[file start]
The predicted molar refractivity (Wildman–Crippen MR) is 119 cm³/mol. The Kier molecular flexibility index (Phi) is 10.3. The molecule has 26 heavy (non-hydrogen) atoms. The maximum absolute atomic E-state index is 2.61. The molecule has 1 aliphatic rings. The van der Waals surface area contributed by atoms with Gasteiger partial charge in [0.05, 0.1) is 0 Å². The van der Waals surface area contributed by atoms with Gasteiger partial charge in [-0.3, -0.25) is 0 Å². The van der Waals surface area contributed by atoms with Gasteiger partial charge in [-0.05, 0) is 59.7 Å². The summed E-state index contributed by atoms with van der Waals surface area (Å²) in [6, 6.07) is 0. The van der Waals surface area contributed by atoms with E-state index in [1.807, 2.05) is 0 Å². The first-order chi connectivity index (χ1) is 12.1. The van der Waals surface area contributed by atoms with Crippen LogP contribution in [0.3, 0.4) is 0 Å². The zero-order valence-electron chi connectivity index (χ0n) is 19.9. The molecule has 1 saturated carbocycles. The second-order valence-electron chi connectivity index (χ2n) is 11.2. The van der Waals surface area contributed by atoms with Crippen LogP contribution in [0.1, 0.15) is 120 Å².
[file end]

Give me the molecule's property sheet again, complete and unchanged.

The predicted molar refractivity (Wildman–Crippen MR) is 119 cm³/mol. The Kier molecular flexibility index (Phi) is 10.3. The molecule has 26 heavy (non-hydrogen) atoms. The maximum absolute atomic E-state index is 2.61. The molecule has 1 aliphatic rings. The van der Waals surface area contributed by atoms with Gasteiger partial charge in [0.05, 0.1) is 0 Å². The van der Waals surface area contributed by atoms with Gasteiger partial charge in [-0.3, -0.25) is 0 Å². The van der Waals surface area contributed by atoms with Gasteiger partial charge in [-0.05, 0) is 59.7 Å². The summed E-state index contributed by atoms with van der Waals surface area (Å²) in [6, 6.07) is 0. The van der Waals surface area contributed by atoms with E-state index in [1.807, 2.05) is 0 Å². The first-order chi connectivity index (χ1) is 12.1. The van der Waals surface area contributed by atoms with Crippen LogP contribution in [0.3, 0.4) is 0 Å². The zero-order valence-electron chi connectivity index (χ0n) is 19.9. The molecule has 1 saturated carbocycles. The second-order valence-electron chi connectivity index (χ2n) is 11.2. The van der Waals surface area contributed by atoms with Crippen LogP contribution in [0.1, 0.15) is 120 Å².